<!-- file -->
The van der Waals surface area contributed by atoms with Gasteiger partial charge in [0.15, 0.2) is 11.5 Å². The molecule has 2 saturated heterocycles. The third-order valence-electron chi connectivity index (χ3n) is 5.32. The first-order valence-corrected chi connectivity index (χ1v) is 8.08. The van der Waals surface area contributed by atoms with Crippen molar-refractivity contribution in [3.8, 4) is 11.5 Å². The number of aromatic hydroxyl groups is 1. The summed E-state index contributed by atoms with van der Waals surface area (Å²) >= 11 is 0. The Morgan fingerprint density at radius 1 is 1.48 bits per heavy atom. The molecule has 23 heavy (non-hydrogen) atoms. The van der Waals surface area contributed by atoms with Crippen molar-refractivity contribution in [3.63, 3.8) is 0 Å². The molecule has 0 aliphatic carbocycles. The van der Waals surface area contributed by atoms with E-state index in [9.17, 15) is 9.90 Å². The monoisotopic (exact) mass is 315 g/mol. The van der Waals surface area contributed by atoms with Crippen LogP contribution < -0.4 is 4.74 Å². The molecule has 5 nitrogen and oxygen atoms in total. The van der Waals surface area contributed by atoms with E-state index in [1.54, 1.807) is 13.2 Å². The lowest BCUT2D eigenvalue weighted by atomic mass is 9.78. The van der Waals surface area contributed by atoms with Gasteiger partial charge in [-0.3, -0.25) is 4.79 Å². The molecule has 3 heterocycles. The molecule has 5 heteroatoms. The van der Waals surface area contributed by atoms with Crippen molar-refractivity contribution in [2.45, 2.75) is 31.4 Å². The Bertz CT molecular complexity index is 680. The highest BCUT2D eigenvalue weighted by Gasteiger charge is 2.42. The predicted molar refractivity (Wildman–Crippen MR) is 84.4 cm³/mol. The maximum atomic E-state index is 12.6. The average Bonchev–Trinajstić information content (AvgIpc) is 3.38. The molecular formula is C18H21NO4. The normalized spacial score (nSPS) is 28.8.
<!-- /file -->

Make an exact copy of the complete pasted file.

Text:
The van der Waals surface area contributed by atoms with Gasteiger partial charge in [0.15, 0.2) is 11.5 Å². The molecule has 2 saturated heterocycles. The third-order valence-electron chi connectivity index (χ3n) is 5.32. The first-order valence-corrected chi connectivity index (χ1v) is 8.08. The van der Waals surface area contributed by atoms with Crippen molar-refractivity contribution in [3.8, 4) is 11.5 Å². The number of aromatic hydroxyl groups is 1. The summed E-state index contributed by atoms with van der Waals surface area (Å²) >= 11 is 0. The Morgan fingerprint density at radius 1 is 1.48 bits per heavy atom. The molecule has 23 heavy (non-hydrogen) atoms. The van der Waals surface area contributed by atoms with Crippen molar-refractivity contribution in [3.63, 3.8) is 0 Å². The molecule has 0 aliphatic carbocycles. The van der Waals surface area contributed by atoms with E-state index in [9.17, 15) is 9.90 Å². The monoisotopic (exact) mass is 315 g/mol. The van der Waals surface area contributed by atoms with Crippen LogP contribution < -0.4 is 4.74 Å². The molecule has 5 nitrogen and oxygen atoms in total. The van der Waals surface area contributed by atoms with E-state index in [1.54, 1.807) is 13.2 Å². The lowest BCUT2D eigenvalue weighted by atomic mass is 9.78. The van der Waals surface area contributed by atoms with Gasteiger partial charge in [-0.3, -0.25) is 4.79 Å². The molecule has 3 heterocycles. The molecule has 5 heteroatoms. The van der Waals surface area contributed by atoms with Crippen molar-refractivity contribution in [2.45, 2.75) is 31.4 Å². The Bertz CT molecular complexity index is 680. The highest BCUT2D eigenvalue weighted by Gasteiger charge is 2.42. The predicted molar refractivity (Wildman–Crippen MR) is 84.4 cm³/mol. The maximum atomic E-state index is 12.6. The average Bonchev–Trinajstić information content (AvgIpc) is 3.38. The molecular formula is C18H21NO4. The normalized spacial score (nSPS) is 28.8.